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Divorce, Legally Separated, Judicial Separation – Explained

Tuesday, 14th March, 2017

Divorce, Legally Separated, Judicial Separation – Explained

If you’re confused about the difference between divorce, legal separation and judicial separation, you are not alone.

When a marriage breaks down, it is hard on everyone. Emotions can run high and it’s difficult to know what way to turn or what to ask for.

It’s difficult to condense it to a few words so if you are in any doubt, just pick up the phone and talk to Tallans. Our family law team is warm, friendly and incredibly knowledgeable. You can trust them.

Legal Separation

This is where a married couple or civil partners agree terms on which they will live separately and then sign a document called a Deed of Separation to that effect. Both parties must get advice from their own solicitors. One solicitor cannot act for both parties. This is called independent legal advice.

A Deed of Separation is a legally binding contract. The document sets out each party’s rights and obligations to the other.

Negotiation of the terms of the document can be done by the spouses themselves in mediation or through solicitors.

What is covered in the deed includes:

  • access to and custody of children.
  • the level of maintenance
  • division of assets such as property, savings, shares and pensions
  • What happens to debts and liabilities
  • taxation
  • succession rights

Many couples formalise their separation in this way.

Judicial Separation

If you can’t amicably agree terms, then a judicial separation is needed. Court proceedings are instituted in order that a court can adjudicate on issues that the couple cannot resolve by agreement, such as access, custody, maintenance, property, succession rights and pensions. When these issues have been decided by the Judge, the Judge will grant the couple a Decree of Judicial separation. Either party can make the application. The Decree confirms that the couple is no longer obliged to live together as a married couple.

Obtaining a judicial separation in court is can be very stressful, long drawn out and expensive.

Divorce

In order to be entitled to a divorce in Ireland, you must be living apart for 4 out of the previous 5 years In certain limited circumstances living under the same roof but as separated spouses counts toward the four years i.e. you are living like tenants sharing a house. This can be difficult to prove to a court.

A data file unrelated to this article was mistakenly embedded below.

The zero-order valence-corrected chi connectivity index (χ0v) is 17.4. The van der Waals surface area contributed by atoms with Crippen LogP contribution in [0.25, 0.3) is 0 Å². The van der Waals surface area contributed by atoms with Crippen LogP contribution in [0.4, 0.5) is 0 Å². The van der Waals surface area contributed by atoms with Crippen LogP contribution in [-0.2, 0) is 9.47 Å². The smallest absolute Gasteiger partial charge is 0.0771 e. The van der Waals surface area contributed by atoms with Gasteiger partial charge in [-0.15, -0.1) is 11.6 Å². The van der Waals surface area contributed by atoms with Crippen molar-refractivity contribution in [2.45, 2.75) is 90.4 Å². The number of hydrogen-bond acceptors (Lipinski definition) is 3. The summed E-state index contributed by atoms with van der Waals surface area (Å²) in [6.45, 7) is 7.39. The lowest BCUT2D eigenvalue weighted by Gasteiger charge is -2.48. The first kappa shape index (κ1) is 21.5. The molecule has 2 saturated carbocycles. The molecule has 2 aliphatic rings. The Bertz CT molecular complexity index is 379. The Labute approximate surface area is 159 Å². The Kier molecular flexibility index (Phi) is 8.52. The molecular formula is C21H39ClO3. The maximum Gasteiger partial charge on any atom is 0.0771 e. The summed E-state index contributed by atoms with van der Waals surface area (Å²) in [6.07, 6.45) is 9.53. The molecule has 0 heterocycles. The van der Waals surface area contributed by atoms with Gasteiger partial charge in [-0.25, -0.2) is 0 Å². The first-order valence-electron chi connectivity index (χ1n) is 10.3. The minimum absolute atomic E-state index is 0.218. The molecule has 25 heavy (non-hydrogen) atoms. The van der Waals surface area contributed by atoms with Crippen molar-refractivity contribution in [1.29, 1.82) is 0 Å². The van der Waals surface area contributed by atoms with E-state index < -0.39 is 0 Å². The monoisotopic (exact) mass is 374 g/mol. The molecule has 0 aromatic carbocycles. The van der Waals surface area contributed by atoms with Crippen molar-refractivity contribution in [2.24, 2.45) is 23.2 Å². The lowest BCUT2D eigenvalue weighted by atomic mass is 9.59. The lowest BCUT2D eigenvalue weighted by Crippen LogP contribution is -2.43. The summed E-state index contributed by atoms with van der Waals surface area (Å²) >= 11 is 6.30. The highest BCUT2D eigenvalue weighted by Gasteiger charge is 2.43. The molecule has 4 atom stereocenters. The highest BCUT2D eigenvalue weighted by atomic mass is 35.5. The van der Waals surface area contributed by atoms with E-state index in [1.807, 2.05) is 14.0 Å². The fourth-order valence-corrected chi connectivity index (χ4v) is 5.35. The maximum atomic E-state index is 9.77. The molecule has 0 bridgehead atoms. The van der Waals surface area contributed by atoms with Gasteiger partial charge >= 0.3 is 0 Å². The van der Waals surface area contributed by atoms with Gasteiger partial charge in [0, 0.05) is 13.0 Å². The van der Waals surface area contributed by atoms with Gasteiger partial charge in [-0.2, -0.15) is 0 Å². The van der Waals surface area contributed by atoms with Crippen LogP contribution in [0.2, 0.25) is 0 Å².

The main difference between divorce and separation is that you can officially remarry when you are divorced.

You don’t have to get legally separated to get divorced however being legally separated makes a divorce more straightforward as a lot of issues – financial, inheritance, custody and maintenance – have been resolved.

Either party can apply to the Circuit Court. Once the court is happy that the required conditions are met, the court will grant a Decree of Divorce dissolving the marriage.

The court can make orders in relation to custody of and access to children, financial issues such as property transfer, pension, maintenance and succession rights.

As we said at the beginning, it’s tough when a marriage breaks down. Nobody makes those vows thinking it will only last 2 or 5 or 10 years. But when it does happen, you need to get advice from a solicitor. Both parties need advice from solicitors. You have may have acquired property, built up savings together and those assets need to be shared fairly so that everybody is looked after, particularly children under 18 or 23 if they are in third level education.

Talk to Tallans in Confidence if you find yourself in this situation or if you’re considering separating from or divorcing your spouse.


 

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